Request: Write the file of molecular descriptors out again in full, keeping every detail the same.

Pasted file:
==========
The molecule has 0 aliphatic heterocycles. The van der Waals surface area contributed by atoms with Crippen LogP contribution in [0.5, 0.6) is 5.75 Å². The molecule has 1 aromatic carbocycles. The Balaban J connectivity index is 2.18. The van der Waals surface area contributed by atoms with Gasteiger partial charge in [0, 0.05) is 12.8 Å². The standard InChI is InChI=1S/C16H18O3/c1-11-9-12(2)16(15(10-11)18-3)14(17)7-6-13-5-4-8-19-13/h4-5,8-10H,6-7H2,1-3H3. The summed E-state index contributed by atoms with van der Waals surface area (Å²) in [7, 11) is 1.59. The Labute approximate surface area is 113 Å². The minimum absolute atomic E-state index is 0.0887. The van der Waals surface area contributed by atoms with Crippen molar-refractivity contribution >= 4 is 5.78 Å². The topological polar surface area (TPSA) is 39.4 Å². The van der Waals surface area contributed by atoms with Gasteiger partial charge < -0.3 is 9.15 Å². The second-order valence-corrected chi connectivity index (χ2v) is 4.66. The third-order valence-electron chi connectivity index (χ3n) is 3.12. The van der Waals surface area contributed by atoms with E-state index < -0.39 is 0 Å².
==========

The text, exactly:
The molecule has 0 aliphatic heterocycles. The van der Waals surface area contributed by atoms with Crippen LogP contribution in [0.5, 0.6) is 5.75 Å². The molecule has 1 aromatic carbocycles. The Balaban J connectivity index is 2.18. The van der Waals surface area contributed by atoms with Gasteiger partial charge in [0, 0.05) is 12.8 Å². The standard InChI is InChI=1S/C16H18O3/c1-11-9-12(2)16(15(10-11)18-3)14(17)7-6-13-5-4-8-19-13/h4-5,8-10H,6-7H2,1-3H3. The summed E-state index contributed by atoms with van der Waals surface area (Å²) in [7, 11) is 1.59. The Labute approximate surface area is 113 Å². The minimum absolute atomic E-state index is 0.0887. The van der Waals surface area contributed by atoms with Crippen molar-refractivity contribution >= 4 is 5.78 Å². The topological polar surface area (TPSA) is 39.4 Å². The van der Waals surface area contributed by atoms with Gasteiger partial charge < -0.3 is 9.15 Å². The second-order valence-corrected chi connectivity index (χ2v) is 4.66. The third-order valence-electron chi connectivity index (χ3n) is 3.12. The van der Waals surface area contributed by atoms with E-state index < -0.39 is 0 Å².